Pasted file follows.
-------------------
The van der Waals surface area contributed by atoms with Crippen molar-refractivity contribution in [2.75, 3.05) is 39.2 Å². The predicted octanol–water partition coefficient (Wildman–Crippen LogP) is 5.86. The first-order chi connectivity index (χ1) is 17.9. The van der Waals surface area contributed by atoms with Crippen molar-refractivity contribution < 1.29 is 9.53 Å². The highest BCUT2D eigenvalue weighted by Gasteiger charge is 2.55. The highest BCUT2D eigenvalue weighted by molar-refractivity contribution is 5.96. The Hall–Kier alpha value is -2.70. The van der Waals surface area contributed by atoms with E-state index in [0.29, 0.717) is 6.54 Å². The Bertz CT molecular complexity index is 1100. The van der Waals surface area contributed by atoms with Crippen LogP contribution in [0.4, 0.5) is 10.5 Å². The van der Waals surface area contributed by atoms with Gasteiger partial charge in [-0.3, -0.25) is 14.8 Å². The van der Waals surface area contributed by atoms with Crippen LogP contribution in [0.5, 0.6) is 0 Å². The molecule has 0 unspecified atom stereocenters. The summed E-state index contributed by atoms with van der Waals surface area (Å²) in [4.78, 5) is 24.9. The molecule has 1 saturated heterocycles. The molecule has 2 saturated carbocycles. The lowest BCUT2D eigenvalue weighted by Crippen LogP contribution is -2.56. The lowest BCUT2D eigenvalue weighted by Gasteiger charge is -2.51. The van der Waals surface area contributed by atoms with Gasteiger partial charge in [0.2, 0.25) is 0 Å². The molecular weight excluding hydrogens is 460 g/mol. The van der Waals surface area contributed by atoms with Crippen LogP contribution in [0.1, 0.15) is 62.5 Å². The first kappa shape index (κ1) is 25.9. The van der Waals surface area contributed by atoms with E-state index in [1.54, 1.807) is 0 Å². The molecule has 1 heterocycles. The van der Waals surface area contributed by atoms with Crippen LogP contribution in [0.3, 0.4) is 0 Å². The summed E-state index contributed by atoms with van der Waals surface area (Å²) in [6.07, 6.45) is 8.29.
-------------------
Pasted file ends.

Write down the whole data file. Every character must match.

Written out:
The van der Waals surface area contributed by atoms with Crippen molar-refractivity contribution in [2.75, 3.05) is 39.2 Å². The predicted octanol–water partition coefficient (Wildman–Crippen LogP) is 5.86. The first-order chi connectivity index (χ1) is 17.9. The van der Waals surface area contributed by atoms with Crippen molar-refractivity contribution < 1.29 is 9.53 Å². The highest BCUT2D eigenvalue weighted by Gasteiger charge is 2.55. The highest BCUT2D eigenvalue weighted by molar-refractivity contribution is 5.96. The Hall–Kier alpha value is -2.70. The van der Waals surface area contributed by atoms with E-state index in [0.29, 0.717) is 6.54 Å². The Bertz CT molecular complexity index is 1100. The van der Waals surface area contributed by atoms with Crippen LogP contribution in [0.4, 0.5) is 10.5 Å². The van der Waals surface area contributed by atoms with Gasteiger partial charge in [-0.3, -0.25) is 14.8 Å². The van der Waals surface area contributed by atoms with Crippen LogP contribution in [0.5, 0.6) is 0 Å². The molecule has 0 unspecified atom stereocenters. The summed E-state index contributed by atoms with van der Waals surface area (Å²) in [4.78, 5) is 24.9. The molecule has 1 saturated heterocycles. The molecule has 2 saturated carbocycles. The lowest BCUT2D eigenvalue weighted by Crippen LogP contribution is -2.56. The lowest BCUT2D eigenvalue weighted by Gasteiger charge is -2.51. The van der Waals surface area contributed by atoms with Gasteiger partial charge in [0.2, 0.25) is 0 Å². The molecular weight excluding hydrogens is 460 g/mol. The van der Waals surface area contributed by atoms with Crippen LogP contribution in [0.1, 0.15) is 62.5 Å². The first kappa shape index (κ1) is 25.9. The van der Waals surface area contributed by atoms with E-state index in [1.54, 1.807) is 0 Å². The molecule has 1 heterocycles. The van der Waals surface area contributed by atoms with Crippen LogP contribution in [0.3, 0.4) is 0 Å². The summed E-state index contributed by atoms with van der Waals surface area (Å²) in [6.07, 6.45) is 8.29.